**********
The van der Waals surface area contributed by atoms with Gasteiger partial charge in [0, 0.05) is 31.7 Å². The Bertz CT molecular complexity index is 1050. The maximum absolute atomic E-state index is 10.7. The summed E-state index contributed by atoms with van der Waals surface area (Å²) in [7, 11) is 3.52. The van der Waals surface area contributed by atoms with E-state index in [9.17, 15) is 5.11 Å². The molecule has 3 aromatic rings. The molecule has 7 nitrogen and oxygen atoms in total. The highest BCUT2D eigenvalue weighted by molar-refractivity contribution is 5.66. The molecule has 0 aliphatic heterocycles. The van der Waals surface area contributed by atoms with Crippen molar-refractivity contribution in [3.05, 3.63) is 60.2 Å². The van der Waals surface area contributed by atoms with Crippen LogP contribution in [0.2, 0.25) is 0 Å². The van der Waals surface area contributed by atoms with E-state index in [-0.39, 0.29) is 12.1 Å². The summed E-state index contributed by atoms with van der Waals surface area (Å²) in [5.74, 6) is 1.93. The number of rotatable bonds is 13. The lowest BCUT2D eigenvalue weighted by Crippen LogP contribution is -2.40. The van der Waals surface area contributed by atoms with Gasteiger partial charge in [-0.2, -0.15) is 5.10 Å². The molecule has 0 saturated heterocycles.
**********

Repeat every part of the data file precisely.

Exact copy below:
The van der Waals surface area contributed by atoms with Gasteiger partial charge in [0, 0.05) is 31.7 Å². The Bertz CT molecular complexity index is 1050. The maximum absolute atomic E-state index is 10.7. The summed E-state index contributed by atoms with van der Waals surface area (Å²) in [7, 11) is 3.52. The van der Waals surface area contributed by atoms with E-state index in [9.17, 15) is 5.11 Å². The molecule has 3 aromatic rings. The molecule has 7 nitrogen and oxygen atoms in total. The highest BCUT2D eigenvalue weighted by molar-refractivity contribution is 5.66. The molecule has 0 aliphatic heterocycles. The van der Waals surface area contributed by atoms with Crippen molar-refractivity contribution in [3.05, 3.63) is 60.2 Å². The van der Waals surface area contributed by atoms with Crippen LogP contribution in [0.2, 0.25) is 0 Å². The van der Waals surface area contributed by atoms with E-state index in [-0.39, 0.29) is 12.1 Å². The summed E-state index contributed by atoms with van der Waals surface area (Å²) in [5.74, 6) is 1.93. The number of rotatable bonds is 13. The lowest BCUT2D eigenvalue weighted by Crippen LogP contribution is -2.40. The van der Waals surface area contributed by atoms with Gasteiger partial charge in [-0.2, -0.15) is 5.10 Å². The molecule has 0 saturated heterocycles.